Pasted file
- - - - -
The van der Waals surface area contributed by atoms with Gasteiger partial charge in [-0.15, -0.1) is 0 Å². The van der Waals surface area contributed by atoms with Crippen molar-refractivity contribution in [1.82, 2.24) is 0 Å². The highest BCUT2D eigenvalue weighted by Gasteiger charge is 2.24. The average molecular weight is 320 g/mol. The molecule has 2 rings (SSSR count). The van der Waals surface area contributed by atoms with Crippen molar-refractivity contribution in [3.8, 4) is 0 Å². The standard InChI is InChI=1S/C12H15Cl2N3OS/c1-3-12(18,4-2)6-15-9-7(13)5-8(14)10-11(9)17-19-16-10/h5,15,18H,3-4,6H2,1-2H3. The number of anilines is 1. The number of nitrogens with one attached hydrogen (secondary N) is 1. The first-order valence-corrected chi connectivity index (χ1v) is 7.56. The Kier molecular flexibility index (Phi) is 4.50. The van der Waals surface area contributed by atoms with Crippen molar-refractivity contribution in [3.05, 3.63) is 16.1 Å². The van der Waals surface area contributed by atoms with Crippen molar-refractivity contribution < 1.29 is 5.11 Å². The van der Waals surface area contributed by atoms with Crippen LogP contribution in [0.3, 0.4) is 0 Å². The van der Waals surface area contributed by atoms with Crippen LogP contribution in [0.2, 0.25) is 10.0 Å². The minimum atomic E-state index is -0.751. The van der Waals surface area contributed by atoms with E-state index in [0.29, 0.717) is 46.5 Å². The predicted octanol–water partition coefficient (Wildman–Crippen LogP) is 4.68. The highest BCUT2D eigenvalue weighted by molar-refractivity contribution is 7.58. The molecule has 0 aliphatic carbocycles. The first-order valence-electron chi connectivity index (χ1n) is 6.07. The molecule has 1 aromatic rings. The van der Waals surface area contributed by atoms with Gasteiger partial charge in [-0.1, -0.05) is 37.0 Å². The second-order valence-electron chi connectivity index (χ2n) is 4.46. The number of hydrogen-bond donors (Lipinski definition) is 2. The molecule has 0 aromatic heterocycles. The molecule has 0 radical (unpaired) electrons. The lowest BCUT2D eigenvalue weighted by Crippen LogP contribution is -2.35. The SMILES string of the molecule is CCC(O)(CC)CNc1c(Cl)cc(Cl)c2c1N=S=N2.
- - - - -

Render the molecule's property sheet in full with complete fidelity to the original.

The van der Waals surface area contributed by atoms with Gasteiger partial charge in [-0.15, -0.1) is 0 Å². The van der Waals surface area contributed by atoms with Crippen molar-refractivity contribution in [1.82, 2.24) is 0 Å². The highest BCUT2D eigenvalue weighted by Gasteiger charge is 2.24. The average molecular weight is 320 g/mol. The molecule has 2 rings (SSSR count). The van der Waals surface area contributed by atoms with Crippen molar-refractivity contribution in [3.8, 4) is 0 Å². The standard InChI is InChI=1S/C12H15Cl2N3OS/c1-3-12(18,4-2)6-15-9-7(13)5-8(14)10-11(9)17-19-16-10/h5,15,18H,3-4,6H2,1-2H3. The number of anilines is 1. The number of nitrogens with one attached hydrogen (secondary N) is 1. The first-order valence-corrected chi connectivity index (χ1v) is 7.56. The Kier molecular flexibility index (Phi) is 4.50. The van der Waals surface area contributed by atoms with Crippen molar-refractivity contribution in [3.05, 3.63) is 16.1 Å². The van der Waals surface area contributed by atoms with Crippen molar-refractivity contribution < 1.29 is 5.11 Å². The van der Waals surface area contributed by atoms with Crippen LogP contribution in [0.3, 0.4) is 0 Å². The van der Waals surface area contributed by atoms with Crippen LogP contribution in [0.2, 0.25) is 10.0 Å². The minimum atomic E-state index is -0.751. The van der Waals surface area contributed by atoms with E-state index in [0.29, 0.717) is 46.5 Å². The predicted octanol–water partition coefficient (Wildman–Crippen LogP) is 4.68. The highest BCUT2D eigenvalue weighted by molar-refractivity contribution is 7.58. The molecule has 0 aliphatic carbocycles. The first-order valence-electron chi connectivity index (χ1n) is 6.07. The molecule has 1 aromatic rings. The van der Waals surface area contributed by atoms with Gasteiger partial charge in [-0.1, -0.05) is 37.0 Å². The second-order valence-electron chi connectivity index (χ2n) is 4.46. The number of hydrogen-bond donors (Lipinski definition) is 2. The molecule has 0 aromatic heterocycles. The molecule has 0 radical (unpaired) electrons. The lowest BCUT2D eigenvalue weighted by Crippen LogP contribution is -2.35. The SMILES string of the molecule is CCC(O)(CC)CNc1c(Cl)cc(Cl)c2c1N=S=N2.